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January & February Short Takes

Chip Taylor & Carrie Rodriguez "Let's Leave This Town", Train Wreck Records LS4009, 2002 Chip Taylor wrote the classic Troggs tune "Wild Thing." He's also had his songs covered by the likes of Janis Joplin, Frank Sinatra and Willie Nelson. But despite such heady successes, Taylor left the music business in the early 1970s to become a professional gambler for 20 years. He's been back for a while now, rediscovering his musical footing. His latest effort, the 12-track "Let's Leave This Town," finds him paired up with a remarkable young singer and fiddle player, Carrie Rodriguez. Taylor tells the story on the liner notes: "I first met Carrie at South by Southwest in Austin, Texas, just over a year ago. I saw her play fiddle at a concert, and asked her if she'd like to join John Platania and me for a few shows in Texas. Not too long after that, Carrie joined us for a six-week European tour. Early in the tour, I asked Carrie if she sang. She replied, 'I can sing a little background vocals, but I wouldn't be able to sing lead.' However, she sounded so good singing harmonies that I convinced her to try a duet with me on a song I wrote years ago with Billy Vera, "Storybook Children." we first performed the duet in Holland and the fans went crazy from the moment she sang the first line." Here's the thing: Rodriguez makes this CD. Her pure, plaintive, west Texas vocals with a touch of twang are as pure as Ivory soap and as true as an Austin sunset. The deceptively simple duets are flavored with bluegrass, country and Texas swing. While the initial sensation is that of a back porch swing, the high production values let you know Taylor's been around the block a few times. A pleasant, often quite charming recording. © Fred Kraus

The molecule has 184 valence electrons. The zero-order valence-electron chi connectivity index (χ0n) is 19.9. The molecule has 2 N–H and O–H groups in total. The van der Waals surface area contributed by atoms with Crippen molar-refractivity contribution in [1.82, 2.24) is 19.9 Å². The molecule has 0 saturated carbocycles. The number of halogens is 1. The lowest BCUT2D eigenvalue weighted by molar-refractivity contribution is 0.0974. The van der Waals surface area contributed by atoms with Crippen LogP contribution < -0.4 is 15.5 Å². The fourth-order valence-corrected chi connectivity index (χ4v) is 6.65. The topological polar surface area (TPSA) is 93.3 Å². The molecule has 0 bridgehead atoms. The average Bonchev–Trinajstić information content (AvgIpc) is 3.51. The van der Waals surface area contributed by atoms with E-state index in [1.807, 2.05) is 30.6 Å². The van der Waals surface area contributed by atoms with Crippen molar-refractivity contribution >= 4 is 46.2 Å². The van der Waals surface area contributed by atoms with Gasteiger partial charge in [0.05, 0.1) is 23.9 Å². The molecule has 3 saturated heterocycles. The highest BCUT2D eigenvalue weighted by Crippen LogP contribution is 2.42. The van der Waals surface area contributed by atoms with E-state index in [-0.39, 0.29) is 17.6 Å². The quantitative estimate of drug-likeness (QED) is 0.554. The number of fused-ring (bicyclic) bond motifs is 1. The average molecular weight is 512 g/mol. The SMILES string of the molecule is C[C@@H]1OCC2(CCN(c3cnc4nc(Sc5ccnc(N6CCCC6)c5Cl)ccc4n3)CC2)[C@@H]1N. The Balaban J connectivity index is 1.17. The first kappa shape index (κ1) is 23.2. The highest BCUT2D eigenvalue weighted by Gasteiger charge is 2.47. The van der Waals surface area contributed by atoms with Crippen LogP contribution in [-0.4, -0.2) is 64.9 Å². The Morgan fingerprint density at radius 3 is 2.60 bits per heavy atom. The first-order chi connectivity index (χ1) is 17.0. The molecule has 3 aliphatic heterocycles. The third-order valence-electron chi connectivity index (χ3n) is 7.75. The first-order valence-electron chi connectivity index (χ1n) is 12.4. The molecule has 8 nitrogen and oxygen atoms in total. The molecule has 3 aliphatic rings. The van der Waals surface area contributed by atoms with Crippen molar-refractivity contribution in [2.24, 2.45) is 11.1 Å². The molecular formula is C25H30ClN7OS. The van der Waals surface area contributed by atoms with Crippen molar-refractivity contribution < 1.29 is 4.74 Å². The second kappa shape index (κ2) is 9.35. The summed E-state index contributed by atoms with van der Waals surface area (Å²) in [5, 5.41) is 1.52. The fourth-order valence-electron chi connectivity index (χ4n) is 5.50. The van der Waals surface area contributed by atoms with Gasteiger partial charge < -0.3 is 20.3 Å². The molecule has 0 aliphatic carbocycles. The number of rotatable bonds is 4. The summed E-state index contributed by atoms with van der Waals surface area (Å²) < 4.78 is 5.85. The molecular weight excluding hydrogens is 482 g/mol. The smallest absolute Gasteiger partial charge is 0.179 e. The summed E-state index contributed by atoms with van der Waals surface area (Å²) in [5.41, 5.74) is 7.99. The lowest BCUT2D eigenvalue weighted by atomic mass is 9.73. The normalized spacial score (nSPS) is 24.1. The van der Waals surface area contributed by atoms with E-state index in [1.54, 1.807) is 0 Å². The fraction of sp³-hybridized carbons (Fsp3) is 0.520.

Steve Tibbetts "A Man About a Horse", ECM 1814, 2002 Steve Tibbetts doesn't make the kind of music that you can throw into your car stereo for a quick trip to the grocery. Trying to take it in by abbreviated doses will just make you irritable. Grokking "A Man About a Horse" requires unfettered immersion in the sound while avoiding focused concentration on the notes and composition. This paradox recapitulates the very yin-and-yang which characterizes Tibbett's music: surreal and looped acoustic meanderings punctuated by tribal drums and threateningly distorted electric outbursts. Somewhere in Tibbett's abstractions there must be hidden a zen aphorism, if only that certain phenomena can only be understood by letting go of our cultural, even earthly, preconceptions. ©Alan Fark